Our brains are not scientists, they’re lawyers. So, how do we view truth and evidence from a scientific perspective?
Rabbi Geoffrey A. Mitelman is the Founding Director of Sinai and Synapses, an organization that bridges the scientific and religious worlds, and is being incubated at Clal – The National Jewish Center for Learning and Leadership.
His work has been supported by the John Templeton Foundation, Emanuel J. Friedman Philanthropies, and the Lucius N. Littauer Foundation, and his writings about the intersection of religion and science have been published in the books Seven Days, Many Voices and A Life of Meaning (both published by the CCAR press), as well as on The Huffington Post, Nautilus, Orbiter, Science and Religion Today, Jewish Telegraphic Agency, and My Jewish Learning. He has been an adjunct professor at both the Hebrew Union College – Jewish Institute of Religion and the Academy for Jewish Religion, and is an internationally sought-out teacher, presenter, and scholar-in-residence.
He was ordained by the Hebrew Union College-Jewish Institute of Religion, where he received the Cora Kahn Prize from the Cincinnati faculty for the most outstanding sermon delivery and oratory. An alumnus of Princeton University, he received multiple prizes for outstanding scholarship in Biblical and Judaic studies.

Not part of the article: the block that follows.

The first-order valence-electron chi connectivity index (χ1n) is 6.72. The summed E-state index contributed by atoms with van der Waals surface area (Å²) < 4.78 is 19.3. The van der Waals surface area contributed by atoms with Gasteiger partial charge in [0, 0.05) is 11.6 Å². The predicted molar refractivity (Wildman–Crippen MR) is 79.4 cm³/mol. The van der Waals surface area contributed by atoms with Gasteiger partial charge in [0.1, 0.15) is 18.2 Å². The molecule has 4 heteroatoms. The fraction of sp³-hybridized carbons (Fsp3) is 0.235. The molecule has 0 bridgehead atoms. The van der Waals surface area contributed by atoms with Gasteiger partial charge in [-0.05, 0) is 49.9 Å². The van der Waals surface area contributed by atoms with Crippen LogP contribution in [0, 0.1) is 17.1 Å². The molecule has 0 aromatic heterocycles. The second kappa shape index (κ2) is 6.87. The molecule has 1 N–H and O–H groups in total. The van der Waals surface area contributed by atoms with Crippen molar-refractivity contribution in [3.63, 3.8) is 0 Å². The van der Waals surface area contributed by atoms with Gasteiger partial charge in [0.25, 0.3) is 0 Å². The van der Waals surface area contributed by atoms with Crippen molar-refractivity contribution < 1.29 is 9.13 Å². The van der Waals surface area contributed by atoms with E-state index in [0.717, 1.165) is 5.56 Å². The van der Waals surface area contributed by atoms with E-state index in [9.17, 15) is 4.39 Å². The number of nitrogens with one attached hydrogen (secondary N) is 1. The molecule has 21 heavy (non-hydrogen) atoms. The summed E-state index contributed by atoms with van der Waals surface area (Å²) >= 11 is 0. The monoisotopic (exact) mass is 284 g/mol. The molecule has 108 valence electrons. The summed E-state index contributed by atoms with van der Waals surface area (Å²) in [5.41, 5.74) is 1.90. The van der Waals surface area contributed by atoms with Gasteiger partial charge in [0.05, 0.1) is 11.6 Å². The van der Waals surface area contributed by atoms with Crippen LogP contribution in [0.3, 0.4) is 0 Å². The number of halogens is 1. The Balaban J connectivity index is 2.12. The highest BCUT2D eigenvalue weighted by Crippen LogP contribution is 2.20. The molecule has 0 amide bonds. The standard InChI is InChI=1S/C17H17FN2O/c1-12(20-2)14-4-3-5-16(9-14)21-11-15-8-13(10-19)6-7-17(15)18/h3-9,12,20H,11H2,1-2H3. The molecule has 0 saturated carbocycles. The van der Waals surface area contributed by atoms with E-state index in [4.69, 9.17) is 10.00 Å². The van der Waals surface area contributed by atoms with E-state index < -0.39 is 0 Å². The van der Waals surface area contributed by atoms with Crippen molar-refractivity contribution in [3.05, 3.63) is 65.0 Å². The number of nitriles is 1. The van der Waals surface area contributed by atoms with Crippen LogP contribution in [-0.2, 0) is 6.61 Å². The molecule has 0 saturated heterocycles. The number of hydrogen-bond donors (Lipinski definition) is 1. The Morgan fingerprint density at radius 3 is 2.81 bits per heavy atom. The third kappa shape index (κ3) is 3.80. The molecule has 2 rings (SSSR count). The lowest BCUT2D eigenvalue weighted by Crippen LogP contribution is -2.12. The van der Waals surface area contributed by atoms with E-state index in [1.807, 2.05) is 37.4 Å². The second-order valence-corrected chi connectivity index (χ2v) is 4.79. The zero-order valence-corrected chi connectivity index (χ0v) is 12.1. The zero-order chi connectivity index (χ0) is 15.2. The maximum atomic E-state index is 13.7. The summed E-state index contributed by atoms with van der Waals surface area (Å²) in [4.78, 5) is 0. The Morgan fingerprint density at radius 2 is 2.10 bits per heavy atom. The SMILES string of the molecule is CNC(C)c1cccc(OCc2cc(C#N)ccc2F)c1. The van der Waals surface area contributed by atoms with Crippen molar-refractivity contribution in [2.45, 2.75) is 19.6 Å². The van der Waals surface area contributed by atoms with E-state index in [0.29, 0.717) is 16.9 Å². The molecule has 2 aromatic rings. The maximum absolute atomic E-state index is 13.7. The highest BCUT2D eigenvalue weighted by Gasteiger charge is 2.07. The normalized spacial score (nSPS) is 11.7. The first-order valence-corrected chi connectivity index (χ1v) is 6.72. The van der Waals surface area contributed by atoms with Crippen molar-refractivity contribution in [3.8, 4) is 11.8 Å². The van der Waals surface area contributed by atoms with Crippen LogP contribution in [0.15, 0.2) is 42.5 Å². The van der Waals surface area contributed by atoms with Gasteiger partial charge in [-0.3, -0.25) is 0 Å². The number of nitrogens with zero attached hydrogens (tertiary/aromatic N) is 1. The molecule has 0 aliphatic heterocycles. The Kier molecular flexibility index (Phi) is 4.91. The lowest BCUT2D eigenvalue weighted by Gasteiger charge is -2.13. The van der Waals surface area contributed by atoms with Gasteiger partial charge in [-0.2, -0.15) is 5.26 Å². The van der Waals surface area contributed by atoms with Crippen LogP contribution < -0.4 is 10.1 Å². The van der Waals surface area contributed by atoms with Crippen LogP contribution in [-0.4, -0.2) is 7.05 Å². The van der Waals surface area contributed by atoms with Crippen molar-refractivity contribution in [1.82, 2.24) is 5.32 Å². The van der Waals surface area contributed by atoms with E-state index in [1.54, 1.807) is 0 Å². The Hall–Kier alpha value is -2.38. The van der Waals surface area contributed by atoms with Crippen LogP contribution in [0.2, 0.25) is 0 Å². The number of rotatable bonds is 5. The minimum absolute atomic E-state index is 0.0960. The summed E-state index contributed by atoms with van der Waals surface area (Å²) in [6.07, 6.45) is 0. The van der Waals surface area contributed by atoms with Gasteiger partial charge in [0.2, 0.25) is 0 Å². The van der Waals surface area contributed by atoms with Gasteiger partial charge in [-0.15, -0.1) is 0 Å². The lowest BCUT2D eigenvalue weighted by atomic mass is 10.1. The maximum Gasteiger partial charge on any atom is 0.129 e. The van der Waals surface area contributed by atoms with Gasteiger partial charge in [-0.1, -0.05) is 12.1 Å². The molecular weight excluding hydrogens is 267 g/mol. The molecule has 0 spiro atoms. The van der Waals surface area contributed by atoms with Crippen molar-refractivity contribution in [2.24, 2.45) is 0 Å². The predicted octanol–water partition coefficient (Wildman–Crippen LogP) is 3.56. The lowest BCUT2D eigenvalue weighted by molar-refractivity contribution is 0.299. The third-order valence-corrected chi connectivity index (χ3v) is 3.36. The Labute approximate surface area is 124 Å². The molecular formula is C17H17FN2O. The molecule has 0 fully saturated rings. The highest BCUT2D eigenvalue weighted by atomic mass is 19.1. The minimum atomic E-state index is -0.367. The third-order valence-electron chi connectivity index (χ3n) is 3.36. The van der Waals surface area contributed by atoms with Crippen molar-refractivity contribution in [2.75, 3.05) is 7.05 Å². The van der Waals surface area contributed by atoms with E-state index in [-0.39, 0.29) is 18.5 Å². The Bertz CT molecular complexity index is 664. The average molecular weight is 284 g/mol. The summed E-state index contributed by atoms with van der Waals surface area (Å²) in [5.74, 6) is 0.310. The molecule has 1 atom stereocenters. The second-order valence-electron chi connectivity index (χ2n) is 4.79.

He was selected to be a member of the first cohort of Clal’s prestigious Rabbis Without Borders fellowship, a national program that seeks to position rabbis as American religious leaders and spiritual innovators who contribute Jewish wisdom to the American spiritual landscape. Additionally, he was chosen to be in the first group of the Balfour Brickner Rabbinic Fellowship, a a joint program with Clal and the Religious Action Center of Reform Judaism that aims to integrate Jewish textual tradition with modern social and political issues. He is on the advisory board of several organizations, including the 92nd St. Y’s “7 Days of Genius” Festival, as well as the URJ’s 6-Points Sci-Tech Academy.
From 2007 to 2014, he served as Assistant and then Associate Rabbi of Temple Beth El of Northern Westchester, and he appeared on Jeopardy! in March 2016. He lives in Westchester County with his wife Heather Stoltz, a fiber artist, with their daughter and son.